DEARBORN, MI – The Dearborn Public Library has been selected to participate in the “Muslim Voices” pilot program for teens by the Michigan Humanities Council, and the New York Council for the Humanities.
Muslim Voices is a new reading and discussion program for children and teens that uses literature to explore the lives of Muslim youth through time and place, and promote understanding and fraternity among young Americans.
“We are honored and excited to be chosen to participate in the Muslim Voices program,” said Isabella Rowan, librarian and project director at Henry Ford Centennial Library. “This is a wonderful opportunity for the young people of our community to come together and get to know each other in a fun, meaningful way.”
Muslim Voices will meet 4 – 6 p.m. on Tuesdays, April 1, 15, 29, and May 13, at Henry Ford Centennial Library, 16301 Michigan Avenue, Dearborn. It is open to teens 14 to 17 years old. The program is free, but registration is required.
Registration begins Monday, March 17.
Interested teens should stop by the adult reference desk at the Library to sign-up and receive the first book. Participants are expected to attend all four sessions.
The Muslim Voices program is designed to highlight the diversity of experiences among Muslim young people and provide an opportunity for them to see themselves reflected in quality young adult literature.
It also is designed to bring together Muslim and non-Muslim young people to explore the shared humanity of teenagers everywhere.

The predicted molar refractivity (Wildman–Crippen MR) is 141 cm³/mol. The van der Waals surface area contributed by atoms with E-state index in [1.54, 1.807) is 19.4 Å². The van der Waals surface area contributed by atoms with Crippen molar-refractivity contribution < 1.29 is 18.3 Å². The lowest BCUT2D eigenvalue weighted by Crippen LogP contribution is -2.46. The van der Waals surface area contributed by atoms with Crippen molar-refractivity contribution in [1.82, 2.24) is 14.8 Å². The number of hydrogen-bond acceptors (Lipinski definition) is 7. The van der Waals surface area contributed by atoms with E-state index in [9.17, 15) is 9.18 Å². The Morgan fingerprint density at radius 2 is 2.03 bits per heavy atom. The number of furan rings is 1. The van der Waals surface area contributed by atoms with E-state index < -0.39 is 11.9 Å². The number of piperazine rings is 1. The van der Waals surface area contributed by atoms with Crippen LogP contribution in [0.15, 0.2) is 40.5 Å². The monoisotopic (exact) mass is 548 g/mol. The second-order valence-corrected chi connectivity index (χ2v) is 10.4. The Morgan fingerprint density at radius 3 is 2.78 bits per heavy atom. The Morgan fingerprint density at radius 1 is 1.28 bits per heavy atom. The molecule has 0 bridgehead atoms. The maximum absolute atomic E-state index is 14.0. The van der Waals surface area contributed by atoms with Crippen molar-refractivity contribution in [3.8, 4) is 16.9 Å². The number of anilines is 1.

“We often look to the young people as our hope for the future,” Rowan said. “Because there is an ongoing need for tolerance, understanding, friendship and dialogue, we hope this program will help them carry the conversation forward.”
During the Muslim Voices program, teens 14 to 17 years old will read and discuss a selection of engaging books that all feature young Muslim protagonists. The books were carefully selected by a team of educators and librarians for their relevance and literary value. Core themes are community and courage, and teens of any faith or cultural background are invited to participate.
The discussions will be co-facilitated by Rowan and Anisa Sahoubah, ACCESS youth and education director.
“As a child who loved reading, I never had the opportunity to see myself reflected in American children’s literature. This literature might have existed, but it was never brought to my attention,” Sahoubah said.
“I see this project as one that will spark healthy dialogue, and help youth gain skills that will help them reflect on their own lives, better articulate their thoughts, and work well with others,” she said.
During the course of the Muslim Voices program, participating teens have the opportunity to make new friends, win prizes, and earn community service points. The books will be provided and are theirs to keep. Additionally, participation in this program will be a noteworthy addition to resumes and college and scholarship applications.
Funding for this program is provided by the National Endowment for the Humanities. The New York Council for the Humanities was awarded a National Endowment for the Humanities Implementation Grant in the amount of $195,000 to support the Council’s Muslim Voices project. The Council then contacted local humanities councils in two states to pilot the program before it is made available to the public at a later time. Michigan and Oklahoma are the two states piloting the program this year. Michigan Humanities Council in Lansing selected the Dearborn Public Library to pilot the teen program and the Cromaine District Library in Hartland to pilot the children’s program for 8-to-12-year-olds.
For more information about the Muslim Voices program, please contact Isabella Rowan at 313-943-2816.
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